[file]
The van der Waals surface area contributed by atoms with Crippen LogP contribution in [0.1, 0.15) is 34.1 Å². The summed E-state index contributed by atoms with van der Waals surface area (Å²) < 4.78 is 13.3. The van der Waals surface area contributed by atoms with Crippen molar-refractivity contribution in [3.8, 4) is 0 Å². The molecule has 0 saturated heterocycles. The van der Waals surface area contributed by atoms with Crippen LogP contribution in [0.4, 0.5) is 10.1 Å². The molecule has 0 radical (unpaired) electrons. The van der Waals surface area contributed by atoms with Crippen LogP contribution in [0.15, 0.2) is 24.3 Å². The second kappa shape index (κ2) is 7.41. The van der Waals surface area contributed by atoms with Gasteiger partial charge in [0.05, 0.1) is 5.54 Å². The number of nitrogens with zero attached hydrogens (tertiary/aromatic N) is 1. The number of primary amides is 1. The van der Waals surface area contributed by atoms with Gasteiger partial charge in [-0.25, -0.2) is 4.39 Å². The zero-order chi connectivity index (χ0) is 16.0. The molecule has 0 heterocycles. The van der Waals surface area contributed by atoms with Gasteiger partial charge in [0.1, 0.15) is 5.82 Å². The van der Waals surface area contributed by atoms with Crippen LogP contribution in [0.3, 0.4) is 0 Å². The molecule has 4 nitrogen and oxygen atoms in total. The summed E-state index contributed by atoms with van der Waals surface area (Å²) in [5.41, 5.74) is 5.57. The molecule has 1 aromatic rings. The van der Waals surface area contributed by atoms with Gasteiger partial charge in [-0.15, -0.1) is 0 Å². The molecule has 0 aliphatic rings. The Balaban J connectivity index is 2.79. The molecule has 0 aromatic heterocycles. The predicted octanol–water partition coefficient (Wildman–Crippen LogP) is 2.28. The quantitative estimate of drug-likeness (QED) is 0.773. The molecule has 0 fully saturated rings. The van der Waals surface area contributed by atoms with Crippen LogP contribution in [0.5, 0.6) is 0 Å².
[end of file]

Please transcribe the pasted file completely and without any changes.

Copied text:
The van der Waals surface area contributed by atoms with Crippen LogP contribution in [0.1, 0.15) is 34.1 Å². The summed E-state index contributed by atoms with van der Waals surface area (Å²) < 4.78 is 13.3. The van der Waals surface area contributed by atoms with Crippen molar-refractivity contribution in [3.8, 4) is 0 Å². The molecule has 0 saturated heterocycles. The van der Waals surface area contributed by atoms with Crippen LogP contribution in [0.4, 0.5) is 10.1 Å². The molecule has 0 radical (unpaired) electrons. The van der Waals surface area contributed by atoms with Crippen LogP contribution in [0.15, 0.2) is 24.3 Å². The second kappa shape index (κ2) is 7.41. The van der Waals surface area contributed by atoms with Gasteiger partial charge in [0.05, 0.1) is 5.54 Å². The number of nitrogens with zero attached hydrogens (tertiary/aromatic N) is 1. The number of primary amides is 1. The van der Waals surface area contributed by atoms with Gasteiger partial charge in [-0.25, -0.2) is 4.39 Å². The zero-order chi connectivity index (χ0) is 16.0. The molecule has 0 heterocycles. The van der Waals surface area contributed by atoms with Gasteiger partial charge in [0.1, 0.15) is 5.82 Å². The van der Waals surface area contributed by atoms with Crippen LogP contribution in [0.3, 0.4) is 0 Å². The molecule has 4 nitrogen and oxygen atoms in total. The summed E-state index contributed by atoms with van der Waals surface area (Å²) in [5.41, 5.74) is 5.57. The molecule has 1 aromatic rings. The van der Waals surface area contributed by atoms with Gasteiger partial charge in [-0.15, -0.1) is 0 Å². The molecule has 0 aliphatic rings. The Balaban J connectivity index is 2.79. The molecule has 0 aromatic heterocycles. The predicted octanol–water partition coefficient (Wildman–Crippen LogP) is 2.28. The quantitative estimate of drug-likeness (QED) is 0.773. The molecule has 0 fully saturated rings. The van der Waals surface area contributed by atoms with Crippen LogP contribution in [0.5, 0.6) is 0 Å².